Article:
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Interview Basics 31 October 2014.

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Presentation on theme: "Interview Basics 31 October 2014."— Presentation transcript:

1 Interview Basics 31 October 2014

2 Interviews The interviewer is not there to fail the applicant; the interviewer is there to ask questions and test the applicant.. Imagine that the person across from you does not know you at all - and it is your job to make them like you and make them be your friend during the interview.. The interviewer is just another human, and your job is to take each question as if the interviewer is asking your help in something, so be polite and expressive to the degree possible.. The interviewer really wants to find someone to do the job, they do not want to have to go through the process again!

3 Agenda Before the interview Meet and greet Selling yourself
Questions to ask Do’s and Don'ts Examples of common mistakes

4 Before the interview Learn the company Know your CV Arrive early
Read the website Google them and look for news stories Know your CV You need to know it, including any figures Arrive early Wear a suit or smart clothes Be confident

5 Meet and Greet Start building rapport and getting chatting straight away With the receptionist hello’s to passers by Accept a drink, even if you don’t want it Good handshake not a bone crusher or soft one, just a firm quick handshake with a smile Try and mirror your interviewer; if they are in shirt sleeves, take your jacket off when you sit down, sit how they sit etc Be as open as possible in the way you sit and speak, it projects confidence and calmness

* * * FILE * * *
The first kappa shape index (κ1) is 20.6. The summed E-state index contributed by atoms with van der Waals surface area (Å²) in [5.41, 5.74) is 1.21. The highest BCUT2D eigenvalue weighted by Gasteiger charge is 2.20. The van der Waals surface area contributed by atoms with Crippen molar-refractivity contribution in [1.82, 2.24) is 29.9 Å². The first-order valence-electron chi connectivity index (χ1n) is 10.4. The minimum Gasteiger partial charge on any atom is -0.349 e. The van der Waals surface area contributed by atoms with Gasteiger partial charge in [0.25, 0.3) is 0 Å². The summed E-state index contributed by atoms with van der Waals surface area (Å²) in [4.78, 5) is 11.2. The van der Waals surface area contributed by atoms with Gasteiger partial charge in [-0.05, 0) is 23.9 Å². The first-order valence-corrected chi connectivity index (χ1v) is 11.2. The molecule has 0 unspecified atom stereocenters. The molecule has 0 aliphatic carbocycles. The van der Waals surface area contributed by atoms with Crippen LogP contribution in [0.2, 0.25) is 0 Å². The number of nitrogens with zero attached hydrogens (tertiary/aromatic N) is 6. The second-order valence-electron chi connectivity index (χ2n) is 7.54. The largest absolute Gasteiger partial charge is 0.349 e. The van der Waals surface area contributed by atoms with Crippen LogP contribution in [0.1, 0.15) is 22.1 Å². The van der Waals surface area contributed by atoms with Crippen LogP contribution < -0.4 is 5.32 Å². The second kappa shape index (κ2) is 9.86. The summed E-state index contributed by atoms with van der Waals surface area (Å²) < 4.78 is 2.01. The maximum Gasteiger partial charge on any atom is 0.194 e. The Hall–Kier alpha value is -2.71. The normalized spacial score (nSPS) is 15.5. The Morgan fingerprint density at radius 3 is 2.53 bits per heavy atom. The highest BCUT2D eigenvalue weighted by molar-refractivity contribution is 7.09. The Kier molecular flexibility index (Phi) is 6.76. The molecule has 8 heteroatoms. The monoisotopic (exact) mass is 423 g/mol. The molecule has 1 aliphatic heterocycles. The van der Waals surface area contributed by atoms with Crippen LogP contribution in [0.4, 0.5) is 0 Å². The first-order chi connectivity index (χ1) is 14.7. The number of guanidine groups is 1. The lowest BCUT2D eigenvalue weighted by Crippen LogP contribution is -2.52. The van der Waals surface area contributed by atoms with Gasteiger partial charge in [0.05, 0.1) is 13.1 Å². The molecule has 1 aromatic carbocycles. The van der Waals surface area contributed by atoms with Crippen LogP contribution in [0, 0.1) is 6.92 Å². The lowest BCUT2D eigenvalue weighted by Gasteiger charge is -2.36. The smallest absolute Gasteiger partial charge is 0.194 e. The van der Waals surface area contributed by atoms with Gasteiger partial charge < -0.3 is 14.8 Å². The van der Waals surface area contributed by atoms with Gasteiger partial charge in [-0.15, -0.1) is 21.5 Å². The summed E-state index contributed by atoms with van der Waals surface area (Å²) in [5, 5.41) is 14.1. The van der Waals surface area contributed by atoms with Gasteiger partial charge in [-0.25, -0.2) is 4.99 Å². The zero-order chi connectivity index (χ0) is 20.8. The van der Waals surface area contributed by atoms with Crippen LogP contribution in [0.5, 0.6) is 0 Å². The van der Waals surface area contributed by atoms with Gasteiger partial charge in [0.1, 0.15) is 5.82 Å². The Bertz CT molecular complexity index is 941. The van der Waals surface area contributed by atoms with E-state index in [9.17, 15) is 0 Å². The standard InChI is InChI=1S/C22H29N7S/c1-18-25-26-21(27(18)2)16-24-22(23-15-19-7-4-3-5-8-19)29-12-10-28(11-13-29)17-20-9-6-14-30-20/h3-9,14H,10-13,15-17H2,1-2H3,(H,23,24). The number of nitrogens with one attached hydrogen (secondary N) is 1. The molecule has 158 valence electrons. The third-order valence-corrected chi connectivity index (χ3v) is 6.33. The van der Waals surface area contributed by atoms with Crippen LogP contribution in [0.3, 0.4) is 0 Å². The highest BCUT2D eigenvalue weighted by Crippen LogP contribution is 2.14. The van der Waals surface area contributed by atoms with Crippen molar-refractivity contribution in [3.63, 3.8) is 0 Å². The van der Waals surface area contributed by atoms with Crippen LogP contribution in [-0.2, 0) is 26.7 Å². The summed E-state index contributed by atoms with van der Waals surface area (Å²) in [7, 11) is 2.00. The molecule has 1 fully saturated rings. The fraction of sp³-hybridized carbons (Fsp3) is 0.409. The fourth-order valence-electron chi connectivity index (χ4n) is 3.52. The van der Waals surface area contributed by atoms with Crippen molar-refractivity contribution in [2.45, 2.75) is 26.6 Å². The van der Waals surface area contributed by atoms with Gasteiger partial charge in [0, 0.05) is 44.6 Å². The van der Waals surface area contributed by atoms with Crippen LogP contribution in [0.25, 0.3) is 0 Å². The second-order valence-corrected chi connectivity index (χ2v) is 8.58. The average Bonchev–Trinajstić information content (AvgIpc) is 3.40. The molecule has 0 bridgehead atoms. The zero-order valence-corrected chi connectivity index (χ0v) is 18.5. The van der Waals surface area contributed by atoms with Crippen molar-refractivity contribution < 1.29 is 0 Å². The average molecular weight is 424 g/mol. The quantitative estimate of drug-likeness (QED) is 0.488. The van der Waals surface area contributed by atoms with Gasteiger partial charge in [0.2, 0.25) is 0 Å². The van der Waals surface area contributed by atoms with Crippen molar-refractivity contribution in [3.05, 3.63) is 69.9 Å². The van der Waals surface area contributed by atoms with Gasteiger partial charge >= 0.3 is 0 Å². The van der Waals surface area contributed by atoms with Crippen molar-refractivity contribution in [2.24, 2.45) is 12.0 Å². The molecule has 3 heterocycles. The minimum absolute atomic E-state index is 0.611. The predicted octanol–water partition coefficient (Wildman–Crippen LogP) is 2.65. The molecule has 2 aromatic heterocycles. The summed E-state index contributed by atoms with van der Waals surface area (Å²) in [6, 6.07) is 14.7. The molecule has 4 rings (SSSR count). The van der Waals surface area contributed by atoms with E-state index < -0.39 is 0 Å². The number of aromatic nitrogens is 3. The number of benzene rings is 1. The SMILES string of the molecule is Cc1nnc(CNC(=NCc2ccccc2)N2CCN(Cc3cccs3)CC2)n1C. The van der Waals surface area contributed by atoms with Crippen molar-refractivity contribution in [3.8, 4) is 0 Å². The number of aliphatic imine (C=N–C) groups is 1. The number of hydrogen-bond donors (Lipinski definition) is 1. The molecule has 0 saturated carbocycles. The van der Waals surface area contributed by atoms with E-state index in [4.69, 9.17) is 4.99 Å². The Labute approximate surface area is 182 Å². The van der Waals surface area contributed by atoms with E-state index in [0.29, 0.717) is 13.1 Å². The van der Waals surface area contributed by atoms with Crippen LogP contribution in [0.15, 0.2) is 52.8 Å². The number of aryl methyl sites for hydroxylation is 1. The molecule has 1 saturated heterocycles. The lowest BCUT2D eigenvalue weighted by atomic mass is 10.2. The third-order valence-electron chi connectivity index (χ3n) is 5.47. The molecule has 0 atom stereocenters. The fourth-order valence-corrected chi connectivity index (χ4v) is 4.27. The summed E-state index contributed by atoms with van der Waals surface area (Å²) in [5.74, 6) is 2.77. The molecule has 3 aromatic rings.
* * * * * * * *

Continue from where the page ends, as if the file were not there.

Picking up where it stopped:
6 Selling Yourself Focus on achievements
Facts and figures Things you can quantify and use as evidence Keep in mind ‘features and benefits’ What can your skills do for the company You need to sell yourself No one will do it for you Don’t be embarrassed Don’t forget - answer the question!

7 Questions to ask Interview is a two way process
you need to find out about them too People like to talk so ask open questions If you get them talking it gives you a breather and time to collect yourself Asking good questions shows that you are interested Ask the right questions of the right people Don’t ask HR technical questions as you’ll fluster them! Equally don’t ask technical managers about Org structures; ask HR. Go for questions around: Org structure - Team sizes - Future plans - Company culture/ Social schemes If you’ve got the interview directly (i.e. no agency)- benefits but only at 2nd interview

8 Dos and Don’ts Do: Don’t: Try and relax and be confident
The more open you are, the better rapport you will build and people hire people, not skills If you’re running late call ahead to let them know- make sure you have contact details with you Don’t: Get defensive - you’ll get asked difficult questions or questions you think are pointless but don’t clam up, deal with them Be late- if you are, make a point of apologising and have a good reason Don’t get lost`

9 Common Mistakes Examples